Furthermore, the Hon’ble Allahabad High Court in the case of Flipkart Internet Private Limited v. State of U.P. and Others, 2022 SCC OnLine All 706, held that, under the definition of “intermediary,” a business that acts as one is covered by Section 2(1)(w) of the Information Technology Act, 2000, as amended by the Information Technology (Amendment) Act, 2008. As a result, when the necessary conditions are satisfied, the business is qualified for exemption from liability under Section 79 of the IT Act, 2000. The company in this instance does not act as a product seller; rather, it serves as a platform through which transactions are carried out by registered sellers. The only people accountable for the goods and services that sellers provide to buyers or clients are the sellers themselves. It was underlined that it is unreasonable to expect the provider of the online marketplace to be aware of every product that is offered on its platform. As an alternative, the provider must set up a strong system that notifies each and every seller on its platform of their legal obligations. The intermediary’s responsibility is fulfilled when it guarantees that sellers understand and follow the law. Legal action may be taken against a seller who breaches these duties, but not against the intermediary.
There is a pressing need for a comprehensive national e-commerce policy, given the rapidly expanding e-commerce market, which is expected to reach an astounding US$ 200 billion by 2026. The nation’s e-commerce regulations are currently divided between different government departments such as the RBI, industrial policy, revenue, and IT Departments having varying degrees of oversight over the sector. Because there are so many different regulators, there aren’t enough unified standards to govern every aspect of online retail, so a single policy needs to be developed. Furthermore, the increasing number of online fraud incidents highlights the need for a national e-commerce policy. To protect consumers in this digital age and give them a strong framework that protects their interests, the regulatory framework must be strengthened. In addition to streamlining regulations, a unified policy would improve enforcement tools, allowing for more successful fraud prevention and redress. Essentially, a national e-commerce policy would act as a proactive step to guarantee a safe and reliable online marketplace for companies and customers alike, rather than merely a reaction to the sector’s explosive growth.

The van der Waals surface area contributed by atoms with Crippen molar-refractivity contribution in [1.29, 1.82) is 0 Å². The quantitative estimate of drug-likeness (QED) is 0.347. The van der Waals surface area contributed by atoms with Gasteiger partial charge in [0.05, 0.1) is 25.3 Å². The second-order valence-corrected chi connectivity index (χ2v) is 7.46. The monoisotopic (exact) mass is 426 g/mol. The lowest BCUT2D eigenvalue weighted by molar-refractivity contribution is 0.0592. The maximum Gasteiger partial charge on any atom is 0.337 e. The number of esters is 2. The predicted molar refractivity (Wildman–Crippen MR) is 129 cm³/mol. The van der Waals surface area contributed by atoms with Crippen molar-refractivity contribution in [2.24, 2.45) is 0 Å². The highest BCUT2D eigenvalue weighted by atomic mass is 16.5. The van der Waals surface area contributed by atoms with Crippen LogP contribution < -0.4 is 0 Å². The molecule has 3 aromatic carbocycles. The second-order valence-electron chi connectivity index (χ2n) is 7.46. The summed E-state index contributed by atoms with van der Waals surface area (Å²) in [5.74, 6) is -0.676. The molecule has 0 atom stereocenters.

The conspectus of the above judgments throws the question of the liability of an intermediary wide open. The law is not clear in its crystal form as various commissions of the country have passed conflicting and contradictory judgments in regard to the liability of an e-commerce platform. The law with regard to the liability of an online marketplace is still being developed and there are sudden disputes arising in regard to negligence and unfair trade practices being followed by the e-commerce platforms. Time will tell as to how this conundrum will be resolved by the judiciary or the legislature.